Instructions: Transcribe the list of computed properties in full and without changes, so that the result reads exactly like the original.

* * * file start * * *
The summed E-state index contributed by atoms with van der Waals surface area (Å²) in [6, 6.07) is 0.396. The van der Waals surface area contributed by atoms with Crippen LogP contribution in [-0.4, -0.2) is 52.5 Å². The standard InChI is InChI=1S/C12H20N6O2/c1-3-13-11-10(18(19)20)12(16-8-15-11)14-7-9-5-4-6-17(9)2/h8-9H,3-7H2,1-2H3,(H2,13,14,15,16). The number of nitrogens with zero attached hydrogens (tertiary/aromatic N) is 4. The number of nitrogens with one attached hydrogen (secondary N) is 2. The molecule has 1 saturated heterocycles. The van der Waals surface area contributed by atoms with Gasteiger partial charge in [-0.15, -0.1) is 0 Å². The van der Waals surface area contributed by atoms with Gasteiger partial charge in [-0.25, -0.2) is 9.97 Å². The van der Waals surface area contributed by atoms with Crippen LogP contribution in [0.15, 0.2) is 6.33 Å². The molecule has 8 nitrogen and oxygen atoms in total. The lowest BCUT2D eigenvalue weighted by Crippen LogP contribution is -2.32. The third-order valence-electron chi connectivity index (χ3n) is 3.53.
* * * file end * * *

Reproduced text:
The summed E-state index contributed by atoms with van der Waals surface area (Å²) in [6, 6.07) is 0.396. The van der Waals surface area contributed by atoms with Crippen LogP contribution in [-0.4, -0.2) is 52.5 Å². The standard InChI is InChI=1S/C12H20N6O2/c1-3-13-11-10(18(19)20)12(16-8-15-11)14-7-9-5-4-6-17(9)2/h8-9H,3-7H2,1-2H3,(H2,13,14,15,16). The number of nitrogens with zero attached hydrogens (tertiary/aromatic N) is 4. The number of nitrogens with one attached hydrogen (secondary N) is 2. The molecule has 1 saturated heterocycles. The van der Waals surface area contributed by atoms with Gasteiger partial charge in [-0.15, -0.1) is 0 Å². The van der Waals surface area contributed by atoms with Gasteiger partial charge in [-0.25, -0.2) is 9.97 Å². The van der Waals surface area contributed by atoms with Crippen LogP contribution in [0.15, 0.2) is 6.33 Å². The molecule has 8 nitrogen and oxygen atoms in total. The lowest BCUT2D eigenvalue weighted by Crippen LogP contribution is -2.32. The third-order valence-electron chi connectivity index (χ3n) is 3.53.